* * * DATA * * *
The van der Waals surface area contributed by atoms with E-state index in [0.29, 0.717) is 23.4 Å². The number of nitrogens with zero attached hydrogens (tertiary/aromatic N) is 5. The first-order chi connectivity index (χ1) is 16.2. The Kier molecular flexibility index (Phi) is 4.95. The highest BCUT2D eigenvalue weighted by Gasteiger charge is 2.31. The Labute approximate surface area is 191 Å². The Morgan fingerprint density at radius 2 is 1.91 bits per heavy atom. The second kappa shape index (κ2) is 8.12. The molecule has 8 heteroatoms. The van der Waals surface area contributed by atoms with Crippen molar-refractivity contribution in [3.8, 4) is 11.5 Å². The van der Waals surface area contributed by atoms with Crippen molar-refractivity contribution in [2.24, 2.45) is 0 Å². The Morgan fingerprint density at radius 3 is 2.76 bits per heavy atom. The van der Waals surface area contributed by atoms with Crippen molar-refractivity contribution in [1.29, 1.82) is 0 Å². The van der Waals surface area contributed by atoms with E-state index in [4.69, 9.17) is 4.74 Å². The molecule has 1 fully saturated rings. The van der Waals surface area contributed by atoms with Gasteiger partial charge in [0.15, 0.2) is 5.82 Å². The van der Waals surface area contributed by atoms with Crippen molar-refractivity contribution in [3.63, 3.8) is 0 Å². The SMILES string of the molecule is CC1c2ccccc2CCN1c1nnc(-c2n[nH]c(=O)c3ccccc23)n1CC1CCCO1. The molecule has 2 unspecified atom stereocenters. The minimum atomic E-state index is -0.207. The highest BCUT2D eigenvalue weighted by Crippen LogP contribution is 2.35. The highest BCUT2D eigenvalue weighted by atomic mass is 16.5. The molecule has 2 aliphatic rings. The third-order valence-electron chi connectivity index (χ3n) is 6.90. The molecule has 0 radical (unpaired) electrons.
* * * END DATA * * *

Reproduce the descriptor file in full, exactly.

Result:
The van der Waals surface area contributed by atoms with E-state index in [0.29, 0.717) is 23.4 Å². The number of nitrogens with zero attached hydrogens (tertiary/aromatic N) is 5. The first-order chi connectivity index (χ1) is 16.2. The Kier molecular flexibility index (Phi) is 4.95. The highest BCUT2D eigenvalue weighted by Gasteiger charge is 2.31. The Labute approximate surface area is 191 Å². The Morgan fingerprint density at radius 2 is 1.91 bits per heavy atom. The second kappa shape index (κ2) is 8.12. The molecule has 8 heteroatoms. The van der Waals surface area contributed by atoms with Crippen molar-refractivity contribution in [3.8, 4) is 11.5 Å². The van der Waals surface area contributed by atoms with Crippen molar-refractivity contribution in [2.24, 2.45) is 0 Å². The Morgan fingerprint density at radius 3 is 2.76 bits per heavy atom. The van der Waals surface area contributed by atoms with Crippen molar-refractivity contribution in [1.29, 1.82) is 0 Å². The van der Waals surface area contributed by atoms with E-state index in [4.69, 9.17) is 4.74 Å². The molecule has 1 fully saturated rings. The van der Waals surface area contributed by atoms with Gasteiger partial charge in [0.15, 0.2) is 5.82 Å². The van der Waals surface area contributed by atoms with Crippen molar-refractivity contribution in [3.63, 3.8) is 0 Å². The SMILES string of the molecule is CC1c2ccccc2CCN1c1nnc(-c2n[nH]c(=O)c3ccccc23)n1CC1CCCO1. The molecule has 2 unspecified atom stereocenters. The minimum atomic E-state index is -0.207. The highest BCUT2D eigenvalue weighted by Crippen LogP contribution is 2.35. The highest BCUT2D eigenvalue weighted by atomic mass is 16.5. The molecule has 2 aliphatic rings. The third-order valence-electron chi connectivity index (χ3n) is 6.90. The molecule has 0 radical (unpaired) electrons.